Paxil Birth Defect Suit Booted to Minnesota
(CN) - A mother who claims that the antidepressant Paxil gave her unborn daughter a critical neural tube defect warranting major surgery must fight GlaxoSmithKline in Minnesota, a federal judge ruled.
Minnesota residents Julie Guddeck and her minor daughter Kaylea sued SmithKline Beecham Corp. dba GlaxoSmithKline LLC (GSK) in the Court of Common Pleas of Philadelphia County on Sept. 30, 2011.
They claimed that because Julie took Glaxo's antidepressant drug Paxil during her pregnancy, her daughter was born with a critical neural tube defect resulting in major surgery and continuous treatment.
The Guddecks assert claims for negligence, breach of warranty, and strict liability.
After the suit was removed to federal court and consolidated with similar Paxil actions against the Philadelphia-based company, many plaintiffs moved to remand.
U.S. District Judge Timothy Savage granted the motions on Dec. 14, 2011, on the ground that Glaxo was a Pennsylvania citizen and that removal by an in-state defendant was improper.
The 3rd Circuit later found, however, that Glaxo was a Delaware citizen and that removal was proper. The company then removed the Guddecks' suit again to federal court.
U.S. District Judge Harvey Bartle III refused to let the family remand the action to state court on July 24.
Glaxo then moved to transfer the case to the District of Minnesota, and Bartle granted the motion Wednesday, finding that the public and private factors overwhelmingly weigh in favor of transfer.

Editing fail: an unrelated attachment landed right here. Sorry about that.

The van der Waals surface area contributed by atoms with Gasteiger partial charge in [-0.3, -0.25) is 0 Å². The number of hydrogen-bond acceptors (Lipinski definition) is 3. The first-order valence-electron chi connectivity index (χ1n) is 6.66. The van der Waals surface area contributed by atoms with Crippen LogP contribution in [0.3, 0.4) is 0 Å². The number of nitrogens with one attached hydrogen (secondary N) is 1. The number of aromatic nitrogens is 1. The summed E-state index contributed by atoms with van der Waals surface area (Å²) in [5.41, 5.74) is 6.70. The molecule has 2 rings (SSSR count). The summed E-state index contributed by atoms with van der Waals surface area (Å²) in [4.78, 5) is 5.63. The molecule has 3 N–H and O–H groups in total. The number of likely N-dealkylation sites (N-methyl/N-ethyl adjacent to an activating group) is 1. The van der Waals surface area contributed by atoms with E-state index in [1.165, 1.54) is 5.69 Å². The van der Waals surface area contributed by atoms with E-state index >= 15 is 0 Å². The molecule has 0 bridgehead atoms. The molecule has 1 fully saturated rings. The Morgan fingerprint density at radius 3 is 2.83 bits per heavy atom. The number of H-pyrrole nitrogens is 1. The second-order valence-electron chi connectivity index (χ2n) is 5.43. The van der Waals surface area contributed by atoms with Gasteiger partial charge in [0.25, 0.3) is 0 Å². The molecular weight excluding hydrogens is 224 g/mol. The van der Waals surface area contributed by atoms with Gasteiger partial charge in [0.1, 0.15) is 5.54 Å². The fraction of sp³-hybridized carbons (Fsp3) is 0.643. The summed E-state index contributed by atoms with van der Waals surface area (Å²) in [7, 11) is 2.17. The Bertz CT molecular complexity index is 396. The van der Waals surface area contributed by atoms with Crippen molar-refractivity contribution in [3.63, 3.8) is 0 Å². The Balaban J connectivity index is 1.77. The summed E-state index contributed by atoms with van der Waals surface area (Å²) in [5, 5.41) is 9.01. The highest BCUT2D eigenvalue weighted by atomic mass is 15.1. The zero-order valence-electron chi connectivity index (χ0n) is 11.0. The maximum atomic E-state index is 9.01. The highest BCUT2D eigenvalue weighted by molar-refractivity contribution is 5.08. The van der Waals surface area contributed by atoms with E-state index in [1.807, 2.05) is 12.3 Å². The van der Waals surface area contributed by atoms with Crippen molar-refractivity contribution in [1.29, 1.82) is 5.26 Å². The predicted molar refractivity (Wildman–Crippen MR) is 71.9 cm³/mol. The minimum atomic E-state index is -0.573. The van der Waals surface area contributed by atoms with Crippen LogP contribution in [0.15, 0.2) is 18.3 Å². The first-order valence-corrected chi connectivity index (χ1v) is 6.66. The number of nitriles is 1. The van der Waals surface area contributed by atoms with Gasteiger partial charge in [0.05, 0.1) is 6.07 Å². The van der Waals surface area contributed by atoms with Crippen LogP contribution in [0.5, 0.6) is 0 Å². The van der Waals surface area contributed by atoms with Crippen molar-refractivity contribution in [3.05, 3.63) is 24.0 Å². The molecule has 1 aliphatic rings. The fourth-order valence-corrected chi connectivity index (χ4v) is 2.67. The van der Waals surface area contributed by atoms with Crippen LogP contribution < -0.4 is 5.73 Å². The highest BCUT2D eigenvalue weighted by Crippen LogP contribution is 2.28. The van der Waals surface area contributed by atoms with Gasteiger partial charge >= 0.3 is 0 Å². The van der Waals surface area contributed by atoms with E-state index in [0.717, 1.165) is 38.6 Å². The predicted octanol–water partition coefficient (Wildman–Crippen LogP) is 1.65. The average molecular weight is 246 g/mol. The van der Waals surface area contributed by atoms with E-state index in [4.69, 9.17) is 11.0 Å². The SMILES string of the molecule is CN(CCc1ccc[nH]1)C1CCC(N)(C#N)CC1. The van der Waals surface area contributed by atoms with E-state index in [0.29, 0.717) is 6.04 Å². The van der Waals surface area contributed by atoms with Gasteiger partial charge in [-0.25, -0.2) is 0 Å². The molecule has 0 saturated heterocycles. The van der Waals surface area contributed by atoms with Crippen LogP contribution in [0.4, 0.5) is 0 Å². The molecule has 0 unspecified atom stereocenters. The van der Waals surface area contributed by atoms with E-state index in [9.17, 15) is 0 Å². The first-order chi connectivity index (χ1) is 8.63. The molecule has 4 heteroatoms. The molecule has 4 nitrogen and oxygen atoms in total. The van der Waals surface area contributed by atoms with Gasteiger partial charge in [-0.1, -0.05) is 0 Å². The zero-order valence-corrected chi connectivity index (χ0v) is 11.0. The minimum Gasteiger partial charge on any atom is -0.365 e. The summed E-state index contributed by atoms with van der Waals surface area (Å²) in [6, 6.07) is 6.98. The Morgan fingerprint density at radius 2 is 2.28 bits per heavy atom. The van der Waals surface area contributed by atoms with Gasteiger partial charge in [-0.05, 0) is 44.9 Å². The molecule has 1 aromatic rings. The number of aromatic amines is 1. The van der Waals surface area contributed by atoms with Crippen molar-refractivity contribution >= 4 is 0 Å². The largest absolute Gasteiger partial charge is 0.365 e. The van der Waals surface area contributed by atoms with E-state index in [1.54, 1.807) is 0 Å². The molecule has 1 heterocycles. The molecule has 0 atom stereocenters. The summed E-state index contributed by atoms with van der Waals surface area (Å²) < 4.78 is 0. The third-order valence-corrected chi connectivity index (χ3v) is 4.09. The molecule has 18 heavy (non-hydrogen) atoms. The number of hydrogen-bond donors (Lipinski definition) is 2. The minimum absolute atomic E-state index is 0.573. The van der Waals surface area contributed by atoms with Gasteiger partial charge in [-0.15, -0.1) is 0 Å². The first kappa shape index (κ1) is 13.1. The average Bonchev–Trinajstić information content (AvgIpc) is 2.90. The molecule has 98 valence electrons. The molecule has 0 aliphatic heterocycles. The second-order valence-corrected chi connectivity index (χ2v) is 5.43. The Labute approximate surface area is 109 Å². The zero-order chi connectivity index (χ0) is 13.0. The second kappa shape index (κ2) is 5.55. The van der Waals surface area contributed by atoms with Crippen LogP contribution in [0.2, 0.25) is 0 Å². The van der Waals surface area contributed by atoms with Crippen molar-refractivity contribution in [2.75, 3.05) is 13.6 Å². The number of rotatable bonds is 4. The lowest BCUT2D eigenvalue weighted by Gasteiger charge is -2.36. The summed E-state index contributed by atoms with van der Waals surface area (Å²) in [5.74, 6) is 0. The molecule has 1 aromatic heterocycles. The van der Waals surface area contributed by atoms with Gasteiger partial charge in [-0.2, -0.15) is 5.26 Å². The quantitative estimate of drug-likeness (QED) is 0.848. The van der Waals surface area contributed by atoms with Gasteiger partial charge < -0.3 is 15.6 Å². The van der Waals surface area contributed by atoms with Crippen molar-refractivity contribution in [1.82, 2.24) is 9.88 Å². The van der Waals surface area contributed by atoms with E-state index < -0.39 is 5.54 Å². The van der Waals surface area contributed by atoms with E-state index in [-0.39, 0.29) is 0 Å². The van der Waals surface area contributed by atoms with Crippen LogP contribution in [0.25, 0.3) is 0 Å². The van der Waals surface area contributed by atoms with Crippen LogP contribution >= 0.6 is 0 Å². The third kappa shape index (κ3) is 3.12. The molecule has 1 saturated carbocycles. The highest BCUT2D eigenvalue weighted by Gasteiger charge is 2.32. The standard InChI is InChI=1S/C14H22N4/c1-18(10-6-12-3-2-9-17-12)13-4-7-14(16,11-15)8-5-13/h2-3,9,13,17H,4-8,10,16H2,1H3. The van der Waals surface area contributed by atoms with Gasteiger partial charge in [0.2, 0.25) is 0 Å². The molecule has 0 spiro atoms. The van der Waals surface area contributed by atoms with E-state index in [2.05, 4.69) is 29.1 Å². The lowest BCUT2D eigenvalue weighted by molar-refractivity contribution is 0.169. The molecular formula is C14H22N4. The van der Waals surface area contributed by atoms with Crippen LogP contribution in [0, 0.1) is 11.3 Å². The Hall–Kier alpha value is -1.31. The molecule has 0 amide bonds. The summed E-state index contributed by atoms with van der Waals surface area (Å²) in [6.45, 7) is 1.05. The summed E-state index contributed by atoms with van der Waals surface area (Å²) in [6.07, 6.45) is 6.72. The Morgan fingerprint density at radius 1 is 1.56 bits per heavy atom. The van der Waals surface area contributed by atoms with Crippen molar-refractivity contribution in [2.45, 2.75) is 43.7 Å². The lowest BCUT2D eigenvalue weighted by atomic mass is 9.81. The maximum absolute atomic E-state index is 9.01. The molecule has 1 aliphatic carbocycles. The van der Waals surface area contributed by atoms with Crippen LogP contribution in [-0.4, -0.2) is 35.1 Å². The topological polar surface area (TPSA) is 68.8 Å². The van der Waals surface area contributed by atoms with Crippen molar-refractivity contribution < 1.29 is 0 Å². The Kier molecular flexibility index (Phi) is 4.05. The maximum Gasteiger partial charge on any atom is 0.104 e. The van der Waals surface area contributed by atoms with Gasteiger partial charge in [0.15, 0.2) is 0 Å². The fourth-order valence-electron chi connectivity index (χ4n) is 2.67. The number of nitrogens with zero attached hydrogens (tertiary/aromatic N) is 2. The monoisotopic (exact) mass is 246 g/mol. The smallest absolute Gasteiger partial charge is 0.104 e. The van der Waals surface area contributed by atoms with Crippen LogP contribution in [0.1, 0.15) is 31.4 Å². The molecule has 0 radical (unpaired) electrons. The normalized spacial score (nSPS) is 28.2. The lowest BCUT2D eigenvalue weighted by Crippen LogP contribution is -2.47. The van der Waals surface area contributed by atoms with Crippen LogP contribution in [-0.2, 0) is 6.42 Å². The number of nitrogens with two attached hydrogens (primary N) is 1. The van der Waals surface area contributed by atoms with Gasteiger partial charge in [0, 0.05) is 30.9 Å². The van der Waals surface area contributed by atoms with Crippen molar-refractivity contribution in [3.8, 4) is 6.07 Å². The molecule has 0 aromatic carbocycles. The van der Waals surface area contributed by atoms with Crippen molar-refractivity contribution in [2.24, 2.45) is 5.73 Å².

"Here, the plaintiffs' forum preference will not be given much weight as they are residents of Minnesota and the suit is based on GSK's failure to warn leading to Ms. Guddeck's harmful ingestion of Paxil, all of which took place in Minnesota," the ruling states. "Ms. Guddeck was prescribed the drug there, ingested the drug there, became pregnant there and gave birth there. She also received prenatal treatment in Minnesota. Since birth, Kaylea Guddeck has been treated and continues to be treated for her medical problems in Minnesota.
"The transfer to the District of Minnesota is more convenient for the parties as indicated by their physical and financial conditions," Bartle added. "The plaintiffs are physically present in Minnesota, and it will clearly be less expensive for them to have this action tried near their home. The defendant, as a large corporation, does not bear a meaningfully heavier financial burden in one district versus another. In any event, defendant seeks a transfer to Minnesota."